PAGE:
Book illustration, "Declined with Regrets," 1896

Illustration, “Declined with Regrets,” in Social Life; or,
The Manners and Customs of Polite Society
by Maud C. Cook, 1896.
Call Number: C23427. Click image to enlarge.

“She should never captiously take offense at her fiancé’s showing the same attention to other ladies that she, in her turn, is willing to accept from other gentlemen, and she should take the same pains to please his taste in trifles that he does to gratify her slightest wish.”

Modern translation: Don’t be hypocritical when it comes to your partner’s actions. It is unfair for you to be upset over behavior that is similar to your own.

“See or correspond with each other often. Love will not bear neglect. Nothing kills it equally. In this it is most exacting. It will not, should not, be second in anything. ‘First or nothing,’ is its motto.”

Modern translation: It is not a badge of honor to ignore someone, especially if you care about them. Spend time with the one you love and do your best to stay connected.

Happy Valentine’s Day!

Emily Beran
Library Assistant
Public Services

Throwback Thursday: Jayhawk Couple Edition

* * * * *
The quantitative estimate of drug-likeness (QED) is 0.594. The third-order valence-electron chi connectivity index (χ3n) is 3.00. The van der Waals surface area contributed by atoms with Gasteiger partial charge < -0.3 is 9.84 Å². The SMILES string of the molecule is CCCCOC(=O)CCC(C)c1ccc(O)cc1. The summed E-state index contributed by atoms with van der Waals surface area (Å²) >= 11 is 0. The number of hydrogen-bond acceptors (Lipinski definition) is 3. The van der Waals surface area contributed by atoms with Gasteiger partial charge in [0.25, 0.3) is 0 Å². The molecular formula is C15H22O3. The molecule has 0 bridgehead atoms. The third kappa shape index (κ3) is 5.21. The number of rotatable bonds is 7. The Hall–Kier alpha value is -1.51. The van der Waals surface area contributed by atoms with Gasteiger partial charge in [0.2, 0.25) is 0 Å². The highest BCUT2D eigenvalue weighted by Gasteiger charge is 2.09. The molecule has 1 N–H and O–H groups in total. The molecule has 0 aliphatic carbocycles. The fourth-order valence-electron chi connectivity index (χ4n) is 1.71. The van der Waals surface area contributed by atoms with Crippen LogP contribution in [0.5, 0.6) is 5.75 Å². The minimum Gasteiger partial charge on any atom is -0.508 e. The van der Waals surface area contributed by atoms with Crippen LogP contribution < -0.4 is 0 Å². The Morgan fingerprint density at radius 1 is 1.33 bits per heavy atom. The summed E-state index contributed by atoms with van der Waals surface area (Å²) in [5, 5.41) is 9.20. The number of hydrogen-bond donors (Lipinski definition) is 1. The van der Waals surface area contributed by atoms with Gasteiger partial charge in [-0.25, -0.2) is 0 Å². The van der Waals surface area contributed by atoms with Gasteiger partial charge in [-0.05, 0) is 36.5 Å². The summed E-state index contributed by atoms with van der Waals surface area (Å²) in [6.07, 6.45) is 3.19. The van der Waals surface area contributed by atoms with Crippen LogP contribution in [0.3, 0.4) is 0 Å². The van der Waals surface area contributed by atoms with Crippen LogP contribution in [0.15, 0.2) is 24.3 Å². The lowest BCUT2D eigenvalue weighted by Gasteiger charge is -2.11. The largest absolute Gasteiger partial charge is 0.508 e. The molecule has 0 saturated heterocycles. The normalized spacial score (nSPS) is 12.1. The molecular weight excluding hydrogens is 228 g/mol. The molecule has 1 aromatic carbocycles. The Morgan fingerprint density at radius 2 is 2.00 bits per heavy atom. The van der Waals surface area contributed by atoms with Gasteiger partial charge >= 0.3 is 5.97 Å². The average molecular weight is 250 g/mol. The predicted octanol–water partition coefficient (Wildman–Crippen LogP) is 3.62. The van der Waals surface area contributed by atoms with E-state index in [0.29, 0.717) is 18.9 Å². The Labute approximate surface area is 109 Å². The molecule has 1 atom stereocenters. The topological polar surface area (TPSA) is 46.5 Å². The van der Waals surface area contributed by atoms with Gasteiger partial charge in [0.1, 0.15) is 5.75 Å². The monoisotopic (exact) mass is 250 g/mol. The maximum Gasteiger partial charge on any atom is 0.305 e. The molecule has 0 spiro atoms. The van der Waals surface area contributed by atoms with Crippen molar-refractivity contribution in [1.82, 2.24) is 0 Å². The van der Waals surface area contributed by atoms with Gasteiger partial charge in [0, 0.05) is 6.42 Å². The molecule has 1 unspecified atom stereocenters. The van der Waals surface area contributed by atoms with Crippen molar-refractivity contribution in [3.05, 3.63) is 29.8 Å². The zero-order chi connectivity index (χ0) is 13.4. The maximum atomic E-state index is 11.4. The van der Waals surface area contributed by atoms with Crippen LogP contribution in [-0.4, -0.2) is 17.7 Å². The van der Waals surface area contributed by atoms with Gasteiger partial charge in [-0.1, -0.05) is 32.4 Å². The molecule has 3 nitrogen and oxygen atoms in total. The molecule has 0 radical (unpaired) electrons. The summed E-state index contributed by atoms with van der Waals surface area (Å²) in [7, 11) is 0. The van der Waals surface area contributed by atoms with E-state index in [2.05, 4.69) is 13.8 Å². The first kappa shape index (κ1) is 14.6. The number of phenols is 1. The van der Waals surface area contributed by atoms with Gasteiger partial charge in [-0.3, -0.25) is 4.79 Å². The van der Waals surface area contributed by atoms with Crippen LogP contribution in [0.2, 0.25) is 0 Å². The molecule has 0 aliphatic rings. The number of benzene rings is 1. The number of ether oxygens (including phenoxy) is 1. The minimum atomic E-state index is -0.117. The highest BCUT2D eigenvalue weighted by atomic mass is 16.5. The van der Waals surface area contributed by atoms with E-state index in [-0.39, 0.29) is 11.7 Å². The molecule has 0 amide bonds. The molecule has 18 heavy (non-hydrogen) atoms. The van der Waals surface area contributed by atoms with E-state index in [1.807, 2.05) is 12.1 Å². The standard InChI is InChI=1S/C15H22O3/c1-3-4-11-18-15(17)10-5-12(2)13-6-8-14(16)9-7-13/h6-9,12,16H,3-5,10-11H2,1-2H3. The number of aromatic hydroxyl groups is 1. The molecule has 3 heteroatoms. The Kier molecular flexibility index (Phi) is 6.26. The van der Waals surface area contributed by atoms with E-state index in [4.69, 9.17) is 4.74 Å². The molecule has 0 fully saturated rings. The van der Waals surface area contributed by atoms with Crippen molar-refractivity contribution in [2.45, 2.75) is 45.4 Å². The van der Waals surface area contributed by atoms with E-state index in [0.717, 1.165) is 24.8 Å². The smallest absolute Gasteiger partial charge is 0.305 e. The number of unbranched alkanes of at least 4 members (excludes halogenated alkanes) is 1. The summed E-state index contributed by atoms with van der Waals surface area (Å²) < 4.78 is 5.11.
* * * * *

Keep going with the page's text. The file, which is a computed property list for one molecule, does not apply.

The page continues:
February 9th, 2017

Each week we’ll be posting a photograph from University Archives that shows a scene from KU’s past. We’ve also scanned more than 34,500 images from KU’s University Archives and made them available online; be sure to check them out!

Happy Valentine’s Day, Jayhawks!

Photograph of a KU student couple, 1940-1949

A KU student couple, 1940-1949. Note the Jayhawks on the suitcase.
University Archives Photos. Call Number: RG 71/0 1940s Negatives: Student Activities (Photos).
Click image to enlarge (redirect to Spencer’s digital collections).

Caitlin Donnelly
Head of Public Services

Melissa Kleinschmidt and Abbey Ulrich
Public Services Student Assistants

Flashback Friday: Young Love Edition

February 12th, 2016

We couldn’t resist sharing an extra – and especially cute – entry this week in honor of Valentine’s Day. Enjoy!

Photograph of Valentine from Buster Brown to Barbara Lauter, 1955

Valentine from Buster Brown to Barbara Lauter, 1955.
Lawrence Journal-World Photo Collection.
Call Number: RH PH LJW. Click image to enlarge.

Kathy Lafferty
Public Services

Throwback Thursday: Valentine Edition

February 11th, 2016

Each week we’ll be posting a photograph from University Archives that shows a scene from KU’s past. We’ve also scanned more than 21,700 images from KU’s University Archives and made them available online; be sure to check them out!

Some of my favorites items in University Archives are scrapbooks created by former KU students. Most date from the early twentieth century and include items like photographs, programs for concerts and other events, tickets, dance cards, newspaper clippings, and holiday cards. A scrapbook created by KU alumna Mayrea Noyes contains the very clever valentine shown below.

Image of nested valentines to Mayrea Noyes, 1911

KU senior Mayrea Noyes received this valentine from an